SPRING HILL, Tenn.—General Motors plans to spend $350-million to support new vehicle production at its Tennessee assembly plant, an increase of $167-million more than originally planned.
The automaker, which earlier announced a $183-million investment at its Spring Hill assembly plant in central Tennessee about 60 kilometres south of Nashville, announced the additional funding for a pair of mid-size vehicle programs at the facility.
According to GM, the total investment covers two projects in Spring Hill, Tenn., including another $40-million added to the previously announced $183-million cash injection to support a future mid-size vehicle program, bringing the total investment to $223-million.
That program is expected to create or retain 1,000 jobs at the plant.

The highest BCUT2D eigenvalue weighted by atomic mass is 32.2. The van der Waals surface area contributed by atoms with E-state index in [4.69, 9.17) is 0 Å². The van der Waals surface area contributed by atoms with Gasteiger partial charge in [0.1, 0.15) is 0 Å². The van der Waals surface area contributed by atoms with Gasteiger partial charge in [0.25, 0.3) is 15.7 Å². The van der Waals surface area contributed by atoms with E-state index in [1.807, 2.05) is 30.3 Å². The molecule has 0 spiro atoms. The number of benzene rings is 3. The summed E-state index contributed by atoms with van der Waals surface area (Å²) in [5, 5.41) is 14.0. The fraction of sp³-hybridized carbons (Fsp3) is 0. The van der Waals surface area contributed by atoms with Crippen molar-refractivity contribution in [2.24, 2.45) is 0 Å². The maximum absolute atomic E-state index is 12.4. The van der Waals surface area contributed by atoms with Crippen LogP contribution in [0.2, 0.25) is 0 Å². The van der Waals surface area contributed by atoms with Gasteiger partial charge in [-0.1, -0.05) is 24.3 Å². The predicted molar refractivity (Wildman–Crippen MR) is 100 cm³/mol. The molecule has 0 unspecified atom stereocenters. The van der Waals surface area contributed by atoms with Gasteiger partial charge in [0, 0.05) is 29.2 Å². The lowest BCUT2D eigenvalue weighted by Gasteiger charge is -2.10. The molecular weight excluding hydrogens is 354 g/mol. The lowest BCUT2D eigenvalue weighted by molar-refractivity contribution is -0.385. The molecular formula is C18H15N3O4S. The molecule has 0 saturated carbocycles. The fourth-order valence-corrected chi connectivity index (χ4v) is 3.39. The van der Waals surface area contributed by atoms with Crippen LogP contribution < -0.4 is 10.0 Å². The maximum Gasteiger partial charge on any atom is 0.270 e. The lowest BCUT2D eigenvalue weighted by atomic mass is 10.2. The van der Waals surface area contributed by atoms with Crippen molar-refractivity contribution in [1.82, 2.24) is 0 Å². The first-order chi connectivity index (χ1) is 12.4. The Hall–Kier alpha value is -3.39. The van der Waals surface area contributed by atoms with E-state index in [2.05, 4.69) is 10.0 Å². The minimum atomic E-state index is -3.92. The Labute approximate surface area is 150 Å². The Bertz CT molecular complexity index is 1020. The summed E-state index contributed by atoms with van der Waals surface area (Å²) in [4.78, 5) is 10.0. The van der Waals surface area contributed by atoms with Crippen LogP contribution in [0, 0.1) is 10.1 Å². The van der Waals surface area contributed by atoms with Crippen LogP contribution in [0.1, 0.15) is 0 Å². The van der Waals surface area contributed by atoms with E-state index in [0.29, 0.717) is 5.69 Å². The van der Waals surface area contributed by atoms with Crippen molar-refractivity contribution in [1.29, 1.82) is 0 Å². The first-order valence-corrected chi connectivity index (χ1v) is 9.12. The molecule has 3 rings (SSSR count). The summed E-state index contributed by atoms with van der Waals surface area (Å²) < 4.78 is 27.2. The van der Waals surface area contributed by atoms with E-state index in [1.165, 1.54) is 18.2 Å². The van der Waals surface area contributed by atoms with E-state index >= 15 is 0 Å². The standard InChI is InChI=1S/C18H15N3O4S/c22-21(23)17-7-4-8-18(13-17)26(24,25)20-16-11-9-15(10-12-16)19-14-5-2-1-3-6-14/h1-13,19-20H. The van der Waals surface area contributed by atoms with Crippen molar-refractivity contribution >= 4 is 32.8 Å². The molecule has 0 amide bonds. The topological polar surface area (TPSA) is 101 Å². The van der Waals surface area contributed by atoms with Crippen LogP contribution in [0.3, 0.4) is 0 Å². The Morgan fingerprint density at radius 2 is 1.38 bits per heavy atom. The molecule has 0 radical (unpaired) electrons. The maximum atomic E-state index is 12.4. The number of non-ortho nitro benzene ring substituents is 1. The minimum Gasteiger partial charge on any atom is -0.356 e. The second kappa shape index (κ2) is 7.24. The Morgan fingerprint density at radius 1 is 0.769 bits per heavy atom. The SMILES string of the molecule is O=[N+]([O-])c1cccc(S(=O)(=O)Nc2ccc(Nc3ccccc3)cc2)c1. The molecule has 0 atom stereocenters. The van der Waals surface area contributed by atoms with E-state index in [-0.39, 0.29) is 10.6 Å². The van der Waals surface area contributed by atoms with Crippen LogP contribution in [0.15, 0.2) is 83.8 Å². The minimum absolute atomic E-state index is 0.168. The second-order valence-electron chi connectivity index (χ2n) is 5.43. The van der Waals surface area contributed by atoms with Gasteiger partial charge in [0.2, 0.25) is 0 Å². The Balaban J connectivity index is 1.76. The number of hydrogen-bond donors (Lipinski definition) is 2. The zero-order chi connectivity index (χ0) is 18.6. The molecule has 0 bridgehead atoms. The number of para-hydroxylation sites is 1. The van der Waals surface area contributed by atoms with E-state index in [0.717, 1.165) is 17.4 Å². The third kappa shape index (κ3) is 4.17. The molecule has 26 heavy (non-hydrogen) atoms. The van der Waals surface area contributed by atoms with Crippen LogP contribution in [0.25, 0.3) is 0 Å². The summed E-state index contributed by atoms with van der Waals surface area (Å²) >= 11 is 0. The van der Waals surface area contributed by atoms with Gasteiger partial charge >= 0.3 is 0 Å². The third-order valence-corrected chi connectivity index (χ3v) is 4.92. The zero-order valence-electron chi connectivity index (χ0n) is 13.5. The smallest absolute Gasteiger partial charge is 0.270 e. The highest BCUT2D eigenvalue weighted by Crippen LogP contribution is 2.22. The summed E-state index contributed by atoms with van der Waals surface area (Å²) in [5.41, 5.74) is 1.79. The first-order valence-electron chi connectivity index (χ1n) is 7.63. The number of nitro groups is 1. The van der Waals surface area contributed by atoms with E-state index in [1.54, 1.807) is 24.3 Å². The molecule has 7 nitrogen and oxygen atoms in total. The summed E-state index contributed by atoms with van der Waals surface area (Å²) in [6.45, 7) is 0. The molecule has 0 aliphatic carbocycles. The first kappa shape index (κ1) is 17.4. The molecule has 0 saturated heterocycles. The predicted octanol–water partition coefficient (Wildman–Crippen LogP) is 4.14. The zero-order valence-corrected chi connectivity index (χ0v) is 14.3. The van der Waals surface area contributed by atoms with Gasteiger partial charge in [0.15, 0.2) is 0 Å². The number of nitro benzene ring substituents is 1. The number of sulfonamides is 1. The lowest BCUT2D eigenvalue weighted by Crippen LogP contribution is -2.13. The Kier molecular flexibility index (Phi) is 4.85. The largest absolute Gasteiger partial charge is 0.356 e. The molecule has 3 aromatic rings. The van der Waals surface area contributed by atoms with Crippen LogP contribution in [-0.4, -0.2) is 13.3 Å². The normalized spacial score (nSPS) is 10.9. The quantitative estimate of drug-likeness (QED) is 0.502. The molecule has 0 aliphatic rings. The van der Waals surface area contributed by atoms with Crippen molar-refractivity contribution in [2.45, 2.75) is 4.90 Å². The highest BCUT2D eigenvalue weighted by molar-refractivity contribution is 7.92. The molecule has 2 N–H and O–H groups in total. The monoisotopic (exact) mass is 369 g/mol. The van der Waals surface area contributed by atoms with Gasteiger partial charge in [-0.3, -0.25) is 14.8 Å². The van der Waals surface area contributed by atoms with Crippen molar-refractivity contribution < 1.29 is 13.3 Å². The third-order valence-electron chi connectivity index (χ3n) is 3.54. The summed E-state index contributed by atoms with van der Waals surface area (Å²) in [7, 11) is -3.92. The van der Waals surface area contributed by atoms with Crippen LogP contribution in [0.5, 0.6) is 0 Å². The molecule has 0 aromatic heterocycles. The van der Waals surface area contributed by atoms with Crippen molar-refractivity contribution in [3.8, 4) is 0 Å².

The second project is for a second mid-size vehicle program that will see an investment of $127-million, creating or retaining 800 jobs.
The new programs will add to existing manufacturing operations at the site that include vehicle assembly, stamping and engine and component parts production.
“(This) announcement recognizes the commitment of Spring Hill employees and leadership,” GM North America president Mark Reuss said in a statement.
“As a team, they draw upon the plant’s unique heritage and dedicated work force to deliver top quality for our customers.”
The Spring Hill facility operates as a flexible-assembly plant, capable of building a variety of products on a range of platforms.
The facility is designed to supplement production for plants being retooled for new products or add production to meet sales spikes in real time.
Chevrolet Equinox production began at the site in the third quarter of 2012 to meet growing consumer demand and support GM’s Canada operations.
GM Spring Hill, home to the former Saturn brand from 1990 to 2007, operates as a fully integrated complex.